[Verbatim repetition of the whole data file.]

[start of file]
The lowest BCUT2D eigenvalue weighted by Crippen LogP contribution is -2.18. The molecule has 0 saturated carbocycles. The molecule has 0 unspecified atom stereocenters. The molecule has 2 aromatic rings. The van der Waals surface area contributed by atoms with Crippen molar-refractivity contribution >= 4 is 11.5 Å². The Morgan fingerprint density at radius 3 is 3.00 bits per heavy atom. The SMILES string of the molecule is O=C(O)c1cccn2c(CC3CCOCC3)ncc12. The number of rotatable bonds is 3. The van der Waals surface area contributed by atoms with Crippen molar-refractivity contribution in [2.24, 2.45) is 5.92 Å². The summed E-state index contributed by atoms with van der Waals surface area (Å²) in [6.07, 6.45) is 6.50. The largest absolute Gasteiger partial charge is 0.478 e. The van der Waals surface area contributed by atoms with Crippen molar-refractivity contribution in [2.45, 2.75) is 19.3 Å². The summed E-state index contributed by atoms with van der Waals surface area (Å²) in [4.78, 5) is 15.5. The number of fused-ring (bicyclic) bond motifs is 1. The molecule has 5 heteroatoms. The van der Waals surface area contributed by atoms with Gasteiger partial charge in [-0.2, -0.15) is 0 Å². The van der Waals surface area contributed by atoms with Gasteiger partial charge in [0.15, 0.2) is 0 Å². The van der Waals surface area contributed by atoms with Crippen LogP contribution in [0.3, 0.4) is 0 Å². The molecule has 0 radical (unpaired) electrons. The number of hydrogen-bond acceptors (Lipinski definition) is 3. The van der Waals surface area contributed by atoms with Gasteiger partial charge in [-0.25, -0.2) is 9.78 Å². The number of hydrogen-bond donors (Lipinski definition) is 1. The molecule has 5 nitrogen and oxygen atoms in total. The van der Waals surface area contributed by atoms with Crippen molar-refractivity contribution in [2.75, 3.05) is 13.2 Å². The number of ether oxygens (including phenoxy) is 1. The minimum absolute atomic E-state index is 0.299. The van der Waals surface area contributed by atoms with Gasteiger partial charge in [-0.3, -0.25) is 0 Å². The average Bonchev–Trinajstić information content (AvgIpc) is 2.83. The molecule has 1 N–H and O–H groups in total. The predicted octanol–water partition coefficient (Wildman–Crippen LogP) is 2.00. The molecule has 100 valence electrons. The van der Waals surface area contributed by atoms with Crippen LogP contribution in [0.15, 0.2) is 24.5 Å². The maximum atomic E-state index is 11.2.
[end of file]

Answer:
The lowest BCUT2D eigenvalue weighted by Crippen LogP contribution is -2.18. The molecule has 0 saturated carbocycles. The molecule has 0 unspecified atom stereocenters. The molecule has 2 aromatic rings. The van der Waals surface area contributed by atoms with Crippen molar-refractivity contribution >= 4 is 11.5 Å². The Morgan fingerprint density at radius 3 is 3.00 bits per heavy atom. The SMILES string of the molecule is O=C(O)c1cccn2c(CC3CCOCC3)ncc12. The number of rotatable bonds is 3. The van der Waals surface area contributed by atoms with Crippen molar-refractivity contribution in [2.24, 2.45) is 5.92 Å². The summed E-state index contributed by atoms with van der Waals surface area (Å²) in [6.07, 6.45) is 6.50. The largest absolute Gasteiger partial charge is 0.478 e. The van der Waals surface area contributed by atoms with Crippen molar-refractivity contribution in [2.45, 2.75) is 19.3 Å². The summed E-state index contributed by atoms with van der Waals surface area (Å²) in [4.78, 5) is 15.5. The number of fused-ring (bicyclic) bond motifs is 1. The molecule has 5 heteroatoms. The van der Waals surface area contributed by atoms with Gasteiger partial charge in [-0.2, -0.15) is 0 Å². The van der Waals surface area contributed by atoms with Gasteiger partial charge in [0.15, 0.2) is 0 Å². The van der Waals surface area contributed by atoms with Crippen LogP contribution in [0.3, 0.4) is 0 Å². The molecule has 0 radical (unpaired) electrons. The number of hydrogen-bond acceptors (Lipinski definition) is 3. The van der Waals surface area contributed by atoms with Gasteiger partial charge in [-0.25, -0.2) is 9.78 Å². The number of hydrogen-bond donors (Lipinski definition) is 1. The molecule has 5 nitrogen and oxygen atoms in total. The van der Waals surface area contributed by atoms with Crippen molar-refractivity contribution in [2.75, 3.05) is 13.2 Å². The number of ether oxygens (including phenoxy) is 1. The minimum absolute atomic E-state index is 0.299. The van der Waals surface area contributed by atoms with Gasteiger partial charge in [-0.3, -0.25) is 0 Å². The average Bonchev–Trinajstić information content (AvgIpc) is 2.83. The molecule has 1 N–H and O–H groups in total. The predicted octanol–water partition coefficient (Wildman–Crippen LogP) is 2.00. The molecule has 100 valence electrons. The van der Waals surface area contributed by atoms with Crippen LogP contribution in [0.15, 0.2) is 24.5 Å². The maximum atomic E-state index is 11.2.